Architectural Visualization with C4D and Octane: Creating the Hardwood Floor Shader

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Instructor Brandon Clements

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  • Duration: 10:17
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  • Made with Release: 18
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This video shows how to create a convincing hardwood floor shader in Octane Render and Cinema 4D.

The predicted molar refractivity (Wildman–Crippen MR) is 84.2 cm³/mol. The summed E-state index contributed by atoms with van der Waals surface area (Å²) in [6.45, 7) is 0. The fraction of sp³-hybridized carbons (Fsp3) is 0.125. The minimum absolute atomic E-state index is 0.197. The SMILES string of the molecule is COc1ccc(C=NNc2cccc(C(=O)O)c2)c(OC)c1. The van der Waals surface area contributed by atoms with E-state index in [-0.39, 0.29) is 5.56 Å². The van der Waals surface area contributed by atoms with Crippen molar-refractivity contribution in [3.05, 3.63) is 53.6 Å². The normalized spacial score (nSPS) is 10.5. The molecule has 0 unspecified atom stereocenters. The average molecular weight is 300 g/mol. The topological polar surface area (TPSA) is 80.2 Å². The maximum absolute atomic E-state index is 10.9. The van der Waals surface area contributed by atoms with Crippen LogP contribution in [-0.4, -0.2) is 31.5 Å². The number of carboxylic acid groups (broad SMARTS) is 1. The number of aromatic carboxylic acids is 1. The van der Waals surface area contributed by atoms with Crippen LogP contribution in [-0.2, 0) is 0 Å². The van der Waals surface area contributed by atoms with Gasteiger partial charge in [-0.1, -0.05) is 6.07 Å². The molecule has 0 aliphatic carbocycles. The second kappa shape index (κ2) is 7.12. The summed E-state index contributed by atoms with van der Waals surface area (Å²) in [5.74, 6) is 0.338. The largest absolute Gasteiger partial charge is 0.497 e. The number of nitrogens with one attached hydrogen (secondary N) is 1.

In this video, we're going to continue creating shaders for our interior Octane scene. Specifically, we're going to be focusing on the hardwood floors. So I would like to go ahead and jump into our test shader scene, our very simplified scene that has basically the same type of lighting and setup as our other scene does. I already have a floor mesh for setup and we have the material tag setup as well. So we have an actual material that I just went ahead and created. This is just a standard Octane shader. So we're going to use the glossy material type and, for starters, we're going to go ahead and load up an Image Texture. And once that's loaded up, we can see it here in our view port. So this is kind of going to be a darker type of hardwood floor. And I think a lot of people underestimate just how difficult it is to get a hardwood floor to look very realistic just because, depending on the type of floor and the polish and finish, sometimes it can look a little too perfect, sometimes it can look just too dirty. So we've got to try to find a good in-between there, but we're going to carry on with the principles that we had learned in the previous videos to create physically correct shaders. So the next thing I'll do is go down to the Index. It looks I already have it set to 1.6. We can try at 1.8, if we'd like. This is going to be a value that I would like to mess around with as we start doing some test renders. We'll carry on to keep loading in texture maps. So I'm going to load in a bump map. Okay. So we got our bump and I'm going to go ahead and change that to float so we can conserve a little bit on texture memory, and load up a roughness map as well. And as I said before, I like to use a lot of the same maps over and over again. So I'm going to go ahead and use the invert of this. So you can see it's a little more shiny than it is rough. We're going to change the type to float so we conserve on texture memory once again. I believe we'll leave the Specular how it is. This may be something we come back to. And just from out of practice, from what I always try to do with my materials, I'm going to add a multiply and use a falloff map. So we'll add a falloff map and then we need to invert our falloff. Okay. So we get the glancing angles being very shiny. And I'll pull this down to around 1.8 or so. Okay. So once we get that set up, let's go ahead and turn on our live viewer and load the scene. Okay. So here we are and we can look at it from some different angles here inside of Octane. Now, like I said, it's very hard to try to get a hardwood floor that looks practical enough to be real hardwood floor. Right now you can see that it's very dirty in some of these indirect illuminated areas. And then like here in the direct illumination, it's looking still just a little bit too scuffed for our liking. So we'll actually go into the shader and we'll try to keep this on the same screen so we can see what we're doing. One thing we need to look at is the roughness right now. So we can basically add a clamp to this so we can rope this down so there's not so much variation there. So we'll go into our clamp texture and let's do something like 0.15 and 0.3. This is kind of like my area that I like to start in and then kind of progress forward from here. So it doesn't look too bad. We may want to go in and untick the Invert here and see how we're looking. Okay. So now you can see it's a lot more bumpy than it is glossy. And when I say bumpy, I mean on the micro detail level, the micro surface. So if we were to zoom in say with a microscope and see some of these areas that are a little more rough, there would be small bumps of irregularities on there. Maybe from dirt, dust, smudging from shoes, something like that. So you can almost tell a little story with your shaders that you're actually creating. So let's try something like 0.25 or maybe, let's see, let's go even lower, 0.2. So the closer these numbers are, the less variation we're going to get. So basically, if this number goes up higher, there's going to be more contrast in our map. So if we keep them relatively close to each other, we get a small amount of variation across the surface. Okay. So that's not looking too bad. Let's kind of adjust our camera to get a different view from a different angle. And you can see as we start to look at the floor at more of a glancing angle, let's go even further down, then the floor becomes very shiny and this is from our falloff map. So I found a great example on YouTube of the Fresnel effect. So if you look at it from a glancing angle, you can see that this wall almost becomes just like a mirror. And as we go back to the facing angle, you see that that mirror effect has kind of went away and it becomes a little bit more rough. So not only do we have a change in roughness, but we also have a perceived change in shininess on the material and surface. Now let's use that concept in the falloff shader insider of Octane for the floor. So let's demonstrate how can change that falloff map if we need to. So right now it's at 1.8. Let's go ahead and put it up to 5, and you can that it becomes more rough. So as we approach that glancing angle, it's going to become more shiny. So let's kind of split the difference from 1.8 and 5. We'll kind of comprise, maybe do something like 3.5. Okay. So it looks like, after playing around for a little bit, 0.8 is going to be a value that's going to work for us. If we look at it straight on, you can see that we are beginning to see that roughness variation from our maps coming through. Okay. So looking at it from this angle, we can tell that we have some areas that are looking kind of strange from our bump map. So what we'll need to do is just come in here, and let's add a clamp to this. And then we'll set the minimum to, let's say, 0.1 and the maximum to 0.2. And you can see immediately it diminishes that effect. Let's try 0.1 and 0.5, see how far we can actually push this. Because we want to able to see separation between the boards but we do not want those artifacts to show up again where it looked like it was unrealistic. Okay. So 0.1, 0.8, seems to be good right there. So now let's try to add some darkness there where the actual cracks are on the Diffuse. So I'm going to open the Node Editor to go ahead and just show guys a different way to work. I'm so used to using the C4D layers that sometimes I don't utilize this as much as I should, and it's a really great tool to be able to use. So I am going to basically use a multiply. So I'll drag out the multiply, and let's just connect this up to texture 2 and then we have our bump. So I want to reuse this, CTRL+C and then CTRL+V. So this is going to work really well for us because the places between the boards are black and the actual boards itself are white. So when we multiply this, the white is going to go away and it's going to keep that darkness there on the black. So we're going to connect this up to our Diffuse. And it may be a little bit hard to see, but it has definitely went in there and darkened that area up for us. Okay. So we have all of our channels set up how we want. The last thing I'm going to do is just kind of tweak our index number. Let's try 1.5. And then I also want to go ahead and place the color to 100% black. So when that's at 100% black, we can use this bar for the float to drive the Specular. So I'm going to probably leave this around 0.8 or so. And let's just kind of shrink our render window a little bit. Turn off… Oops, wrong button. Let's just go ahead and toggle the info and just kind of tumble a little bit and see how our shader is looking. Okay. So I think that will wrap it up for this video, creating hardwood floors inside of Cinema 4D and Octane for our architectural interior. Thanks for following along and we'll see you in the next one.